In these lean times, many organisations are considering investing in custom knowledge management (KM) strategies and enabling technologies to drive sustainable and enhanced business performance to reclaim or redefine their competitive advantage. The financial squeeze, movement of employees, and pressure to meet challenging customer requirements in the aftermath of Oil and Gas industry consolidation has effectively curtailed an organisation's ability to compete with financial advantages, retain critical knowledge and demanded increased agility in terms of delivering competence and services to tighter budgets. The changing face of competitive advantage in an increasingly technological and economically challenging world has directed organisations to look within to exploit their knowledge as a resource for innovation and sustainability. Success depends on how organisations have nurtured their differentiating knowledge.
It is imperative to rewire industry thinking around a subject that has been misrepresented as a voluntary business strategy. Such thinking has been detrimental to the intellectual health of organisations and the individuals that sustain it. This paper presents a resourceful approach to rescue or advance a KM strategy so that knowledge is created and transferred within the flow of work by ‘hiding KM in plain sight'.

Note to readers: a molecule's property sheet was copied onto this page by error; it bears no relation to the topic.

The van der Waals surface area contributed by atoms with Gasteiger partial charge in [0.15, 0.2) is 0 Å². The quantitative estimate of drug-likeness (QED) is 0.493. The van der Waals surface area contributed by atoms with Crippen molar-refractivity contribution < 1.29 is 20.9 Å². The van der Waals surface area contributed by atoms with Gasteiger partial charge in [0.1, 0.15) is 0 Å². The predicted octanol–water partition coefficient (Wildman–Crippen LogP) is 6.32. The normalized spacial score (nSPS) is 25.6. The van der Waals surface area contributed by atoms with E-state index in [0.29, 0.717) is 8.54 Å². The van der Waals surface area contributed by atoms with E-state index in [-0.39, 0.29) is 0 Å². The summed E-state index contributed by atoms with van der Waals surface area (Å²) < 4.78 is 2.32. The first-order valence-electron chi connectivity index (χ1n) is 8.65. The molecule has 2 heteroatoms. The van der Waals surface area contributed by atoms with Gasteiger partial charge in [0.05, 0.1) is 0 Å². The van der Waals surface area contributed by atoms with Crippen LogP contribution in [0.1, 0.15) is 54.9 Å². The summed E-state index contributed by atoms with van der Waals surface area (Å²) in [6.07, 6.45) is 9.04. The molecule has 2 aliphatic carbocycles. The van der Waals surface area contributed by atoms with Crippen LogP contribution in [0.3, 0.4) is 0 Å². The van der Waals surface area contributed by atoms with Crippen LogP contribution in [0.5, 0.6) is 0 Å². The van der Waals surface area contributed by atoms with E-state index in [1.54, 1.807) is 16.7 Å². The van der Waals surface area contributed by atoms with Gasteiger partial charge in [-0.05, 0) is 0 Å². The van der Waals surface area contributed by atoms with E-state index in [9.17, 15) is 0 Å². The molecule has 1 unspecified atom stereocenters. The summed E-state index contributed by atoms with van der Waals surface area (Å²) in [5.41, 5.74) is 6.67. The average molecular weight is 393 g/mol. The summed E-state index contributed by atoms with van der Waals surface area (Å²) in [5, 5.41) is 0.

Penspen's 8-point KM strategy and model for knowledge creation is a pragmatic approach to improve the transfer, application and reuse of critical knowledge in an organisation where the pressure of meeting project deadlines is always at odds with the imperative to manage knowledge. The discussion around personal knowledge capital and social capital seeks to sober up the reader's mind to the human and technological element of knowledge creation inside managed organisational environments. Insight into the tangible connection between knowledge creation and competitive advantage is offered, and how this is realised through a custom multidisciplinary approach that can elevate the maturity of a KM strategy. Recommendations and insights are provided as intervention strategies, which should appeal to organisations that have either limited KM resources, limited time to leverage critical knowledge or present lower levels of KM readiness.